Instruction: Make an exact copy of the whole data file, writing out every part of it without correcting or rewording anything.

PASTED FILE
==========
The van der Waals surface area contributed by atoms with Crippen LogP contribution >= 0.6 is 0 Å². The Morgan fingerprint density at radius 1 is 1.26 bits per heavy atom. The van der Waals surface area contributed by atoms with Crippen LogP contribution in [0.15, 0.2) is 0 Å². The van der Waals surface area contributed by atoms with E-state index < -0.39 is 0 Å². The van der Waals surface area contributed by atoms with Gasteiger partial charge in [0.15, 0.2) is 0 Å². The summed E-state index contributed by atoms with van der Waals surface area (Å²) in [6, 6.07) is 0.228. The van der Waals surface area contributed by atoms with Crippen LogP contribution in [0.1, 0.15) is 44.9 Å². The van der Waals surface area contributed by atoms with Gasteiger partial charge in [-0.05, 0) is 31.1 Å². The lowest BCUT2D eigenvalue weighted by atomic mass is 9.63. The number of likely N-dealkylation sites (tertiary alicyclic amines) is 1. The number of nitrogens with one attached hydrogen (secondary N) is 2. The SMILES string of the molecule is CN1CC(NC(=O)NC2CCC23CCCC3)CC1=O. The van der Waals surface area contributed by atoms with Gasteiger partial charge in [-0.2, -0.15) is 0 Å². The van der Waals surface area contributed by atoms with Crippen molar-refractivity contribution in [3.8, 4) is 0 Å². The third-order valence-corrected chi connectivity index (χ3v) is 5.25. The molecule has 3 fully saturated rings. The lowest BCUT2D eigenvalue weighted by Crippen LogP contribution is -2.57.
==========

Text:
The van der Waals surface area contributed by atoms with Crippen LogP contribution >= 0.6 is 0 Å². The Morgan fingerprint density at radius 1 is 1.26 bits per heavy atom. The van der Waals surface area contributed by atoms with Crippen LogP contribution in [0.15, 0.2) is 0 Å². The van der Waals surface area contributed by atoms with E-state index < -0.39 is 0 Å². The van der Waals surface area contributed by atoms with Gasteiger partial charge in [0.15, 0.2) is 0 Å². The summed E-state index contributed by atoms with van der Waals surface area (Å²) in [6, 6.07) is 0.228. The van der Waals surface area contributed by atoms with Crippen LogP contribution in [0.1, 0.15) is 44.9 Å². The van der Waals surface area contributed by atoms with Gasteiger partial charge in [-0.05, 0) is 31.1 Å². The lowest BCUT2D eigenvalue weighted by atomic mass is 9.63. The number of likely N-dealkylation sites (tertiary alicyclic amines) is 1. The number of nitrogens with one attached hydrogen (secondary N) is 2. The SMILES string of the molecule is CN1CC(NC(=O)NC2CCC23CCCC3)CC1=O. The van der Waals surface area contributed by atoms with Gasteiger partial charge in [-0.2, -0.15) is 0 Å². The van der Waals surface area contributed by atoms with Crippen molar-refractivity contribution in [3.8, 4) is 0 Å². The third-order valence-corrected chi connectivity index (χ3v) is 5.25. The molecule has 3 fully saturated rings. The lowest BCUT2D eigenvalue weighted by Crippen LogP contribution is -2.57.